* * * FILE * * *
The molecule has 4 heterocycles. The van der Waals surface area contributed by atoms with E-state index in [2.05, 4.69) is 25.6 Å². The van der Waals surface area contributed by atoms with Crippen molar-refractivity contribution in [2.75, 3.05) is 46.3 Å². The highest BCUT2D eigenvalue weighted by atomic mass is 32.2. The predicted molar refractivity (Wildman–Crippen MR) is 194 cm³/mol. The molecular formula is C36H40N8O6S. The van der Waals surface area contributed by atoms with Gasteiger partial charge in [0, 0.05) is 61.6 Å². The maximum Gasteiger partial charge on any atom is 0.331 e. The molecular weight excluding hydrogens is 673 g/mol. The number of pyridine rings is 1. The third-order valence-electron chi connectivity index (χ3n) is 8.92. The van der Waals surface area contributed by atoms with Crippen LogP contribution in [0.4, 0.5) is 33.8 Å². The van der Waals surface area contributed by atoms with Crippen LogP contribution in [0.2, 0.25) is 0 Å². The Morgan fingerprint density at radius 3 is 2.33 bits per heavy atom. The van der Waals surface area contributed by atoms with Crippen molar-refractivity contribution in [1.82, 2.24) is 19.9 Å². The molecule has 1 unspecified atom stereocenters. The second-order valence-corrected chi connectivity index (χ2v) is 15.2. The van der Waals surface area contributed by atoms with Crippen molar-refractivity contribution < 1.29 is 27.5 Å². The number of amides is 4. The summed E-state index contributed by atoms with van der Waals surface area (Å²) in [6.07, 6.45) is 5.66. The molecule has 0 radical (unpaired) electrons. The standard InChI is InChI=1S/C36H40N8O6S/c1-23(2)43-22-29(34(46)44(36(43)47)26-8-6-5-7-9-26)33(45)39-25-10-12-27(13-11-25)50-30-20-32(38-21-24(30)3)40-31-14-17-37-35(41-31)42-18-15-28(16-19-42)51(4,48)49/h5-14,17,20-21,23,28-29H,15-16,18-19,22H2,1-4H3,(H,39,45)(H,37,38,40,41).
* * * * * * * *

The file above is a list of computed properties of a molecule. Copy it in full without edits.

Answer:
The molecule has 4 heterocycles. The van der Waals surface area contributed by atoms with E-state index in [2.05, 4.69) is 25.6 Å². The van der Waals surface area contributed by atoms with Crippen molar-refractivity contribution in [2.75, 3.05) is 46.3 Å². The highest BCUT2D eigenvalue weighted by atomic mass is 32.2. The predicted molar refractivity (Wildman–Crippen MR) is 194 cm³/mol. The molecular formula is C36H40N8O6S. The van der Waals surface area contributed by atoms with Gasteiger partial charge in [0, 0.05) is 61.6 Å². The maximum Gasteiger partial charge on any atom is 0.331 e. The molecular weight excluding hydrogens is 673 g/mol. The number of pyridine rings is 1. The third-order valence-electron chi connectivity index (χ3n) is 8.92. The van der Waals surface area contributed by atoms with Crippen LogP contribution in [0.4, 0.5) is 33.8 Å². The van der Waals surface area contributed by atoms with Crippen LogP contribution in [0.2, 0.25) is 0 Å². The Morgan fingerprint density at radius 3 is 2.33 bits per heavy atom. The van der Waals surface area contributed by atoms with Crippen molar-refractivity contribution in [1.82, 2.24) is 19.9 Å². The molecule has 1 unspecified atom stereocenters. The second-order valence-corrected chi connectivity index (χ2v) is 15.2. The van der Waals surface area contributed by atoms with Crippen molar-refractivity contribution < 1.29 is 27.5 Å². The number of amides is 4. The summed E-state index contributed by atoms with van der Waals surface area (Å²) in [6.07, 6.45) is 5.66. The molecule has 0 radical (unpaired) electrons. The standard InChI is InChI=1S/C36H40N8O6S/c1-23(2)43-22-29(34(46)44(36(43)47)26-8-6-5-7-9-26)33(45)39-25-10-12-27(13-11-25)50-30-20-32(38-21-24(30)3)40-31-14-17-37-35(41-31)42-18-15-28(16-19-42)51(4,48)49/h5-14,17,20-21,23,28-29H,15-16,18-19,22H2,1-4H3,(H,39,45)(H,37,38,40,41).